Mixology at Home - Apple Pie Moonshine Highball
RAPID CITY, S.D. (KEVN) - What’s as American as apple pie? Moonshine! In this Mixology at Home segment, we marry these two great American flavors with apple pie moonshine.
Moonshine is becoming quite popular. Of course, the ‘shine you get at your neighborhood liquor store isn’t quite the same as the backwoods original. You could even argue, if you buy legal moonshine, it really isn’t white lightning. Who cares! Enjoy the spirit and experiment with different flavors of moonshine.
This is a take on the simple and classic highball. Highball refers to the tall glass you use.
Instead of whiskey you use two ounces of apple pie moonshine. You can make your own but I’m lazy so I buy commercial apple pie moonshine. Add a couple of cubes of large ice, then juice of a half a lime, and four to six ounces of ginger ale, enough to fill the tall glass. I top it off with a moonshine-soaked cherry.
The highball was originally made in the 1890s with soda water. You wanted the carbonation but nothing else that would alter the taste of the whiskey. A lot of people today still get highballs but under other names, like Jack and Ginger (Jack Daniels and ginger ale).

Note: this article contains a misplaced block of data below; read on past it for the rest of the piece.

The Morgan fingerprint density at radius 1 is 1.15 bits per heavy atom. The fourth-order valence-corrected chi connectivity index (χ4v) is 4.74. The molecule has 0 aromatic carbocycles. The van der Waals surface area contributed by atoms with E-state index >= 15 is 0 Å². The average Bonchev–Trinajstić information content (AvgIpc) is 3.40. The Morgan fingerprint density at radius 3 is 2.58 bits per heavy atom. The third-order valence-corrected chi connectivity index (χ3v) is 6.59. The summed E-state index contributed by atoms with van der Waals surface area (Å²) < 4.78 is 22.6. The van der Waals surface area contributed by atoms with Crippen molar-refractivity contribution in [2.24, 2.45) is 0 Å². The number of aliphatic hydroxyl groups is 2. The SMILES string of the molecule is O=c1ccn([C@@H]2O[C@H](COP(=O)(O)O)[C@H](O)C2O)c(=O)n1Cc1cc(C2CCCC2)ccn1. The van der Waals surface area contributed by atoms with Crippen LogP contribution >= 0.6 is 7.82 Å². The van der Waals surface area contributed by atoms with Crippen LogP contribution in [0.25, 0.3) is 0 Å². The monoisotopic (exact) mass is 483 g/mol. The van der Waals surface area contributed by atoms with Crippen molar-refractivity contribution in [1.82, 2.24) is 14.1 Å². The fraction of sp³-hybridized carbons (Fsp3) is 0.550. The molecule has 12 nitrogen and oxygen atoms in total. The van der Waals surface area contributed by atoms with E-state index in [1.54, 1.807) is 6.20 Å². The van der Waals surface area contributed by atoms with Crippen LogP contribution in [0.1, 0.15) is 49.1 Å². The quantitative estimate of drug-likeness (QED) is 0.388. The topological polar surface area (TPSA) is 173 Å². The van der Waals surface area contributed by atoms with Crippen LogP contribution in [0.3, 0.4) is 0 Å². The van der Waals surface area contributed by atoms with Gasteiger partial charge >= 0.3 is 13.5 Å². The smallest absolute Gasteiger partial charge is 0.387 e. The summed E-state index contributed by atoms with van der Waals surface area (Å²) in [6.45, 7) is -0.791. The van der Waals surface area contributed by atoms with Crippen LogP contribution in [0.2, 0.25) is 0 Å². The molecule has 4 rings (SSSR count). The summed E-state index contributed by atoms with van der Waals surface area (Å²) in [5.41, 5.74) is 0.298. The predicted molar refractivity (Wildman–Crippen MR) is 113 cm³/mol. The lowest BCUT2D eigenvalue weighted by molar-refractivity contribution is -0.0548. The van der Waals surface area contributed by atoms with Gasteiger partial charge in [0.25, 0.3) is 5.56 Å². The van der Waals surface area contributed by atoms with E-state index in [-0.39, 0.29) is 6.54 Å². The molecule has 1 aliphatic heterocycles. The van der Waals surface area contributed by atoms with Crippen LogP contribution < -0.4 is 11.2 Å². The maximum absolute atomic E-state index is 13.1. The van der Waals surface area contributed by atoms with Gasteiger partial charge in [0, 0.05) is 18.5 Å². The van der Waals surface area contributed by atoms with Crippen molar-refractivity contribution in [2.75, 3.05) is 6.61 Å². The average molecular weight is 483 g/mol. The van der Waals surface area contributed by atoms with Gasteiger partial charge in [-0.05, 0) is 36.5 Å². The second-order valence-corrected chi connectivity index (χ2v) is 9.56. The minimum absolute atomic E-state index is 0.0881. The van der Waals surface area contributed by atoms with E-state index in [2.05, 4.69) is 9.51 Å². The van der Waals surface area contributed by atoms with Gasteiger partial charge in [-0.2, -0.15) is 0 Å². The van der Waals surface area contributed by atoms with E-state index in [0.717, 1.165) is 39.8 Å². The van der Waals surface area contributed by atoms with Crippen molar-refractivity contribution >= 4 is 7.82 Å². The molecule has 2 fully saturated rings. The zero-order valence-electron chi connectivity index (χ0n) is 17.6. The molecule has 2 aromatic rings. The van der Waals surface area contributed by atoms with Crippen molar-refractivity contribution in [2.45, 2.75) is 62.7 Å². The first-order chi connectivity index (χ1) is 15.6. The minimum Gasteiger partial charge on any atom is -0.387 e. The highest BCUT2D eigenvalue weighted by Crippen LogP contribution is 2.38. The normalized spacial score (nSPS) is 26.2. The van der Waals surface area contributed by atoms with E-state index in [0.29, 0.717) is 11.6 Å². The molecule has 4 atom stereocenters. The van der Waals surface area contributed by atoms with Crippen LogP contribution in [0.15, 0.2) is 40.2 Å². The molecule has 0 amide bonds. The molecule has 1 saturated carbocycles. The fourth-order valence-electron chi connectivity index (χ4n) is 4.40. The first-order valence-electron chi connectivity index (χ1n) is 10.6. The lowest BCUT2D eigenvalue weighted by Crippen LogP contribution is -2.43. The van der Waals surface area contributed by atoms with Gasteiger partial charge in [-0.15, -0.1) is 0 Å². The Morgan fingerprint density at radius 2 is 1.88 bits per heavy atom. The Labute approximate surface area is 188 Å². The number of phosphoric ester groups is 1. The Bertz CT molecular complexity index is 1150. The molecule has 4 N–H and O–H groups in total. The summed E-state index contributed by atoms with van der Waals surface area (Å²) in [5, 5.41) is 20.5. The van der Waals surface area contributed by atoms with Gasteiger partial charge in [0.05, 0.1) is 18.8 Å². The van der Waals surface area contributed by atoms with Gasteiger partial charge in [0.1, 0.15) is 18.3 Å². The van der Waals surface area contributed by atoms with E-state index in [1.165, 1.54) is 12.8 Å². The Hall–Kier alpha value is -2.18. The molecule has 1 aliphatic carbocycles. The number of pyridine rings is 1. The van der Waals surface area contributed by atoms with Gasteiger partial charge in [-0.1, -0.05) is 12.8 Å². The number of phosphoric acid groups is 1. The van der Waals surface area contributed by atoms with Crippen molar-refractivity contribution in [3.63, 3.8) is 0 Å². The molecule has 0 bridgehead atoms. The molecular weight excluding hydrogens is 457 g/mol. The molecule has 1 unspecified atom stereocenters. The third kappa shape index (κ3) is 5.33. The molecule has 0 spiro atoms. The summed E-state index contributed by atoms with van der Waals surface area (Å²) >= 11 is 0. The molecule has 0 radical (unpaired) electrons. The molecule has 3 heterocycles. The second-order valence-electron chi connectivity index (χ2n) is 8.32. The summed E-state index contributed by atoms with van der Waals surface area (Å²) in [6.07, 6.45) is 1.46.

Depending on the bar, you might want to say, “ginger ale.” I asked for bourbon and ginger at a bar and got ginger beer instead of ginger ale. It depends on how knowledgeable your bartender is and in defense of that bartender it is legitimate to use ginger beer instead of ginger ale.
A tip today: sit up front in class! I like to sit at the bar, any bar, and watch the bartenders to see not only their techniques but the pour. Recently I was in Windsor Block whiskey bar and ordered a Rusty Nail. It was better than mine, so I watched how the bartender made my second drink, a different ratio than the one I use. While my drink is legit, the Windsor Block Rusty Nail is superior.
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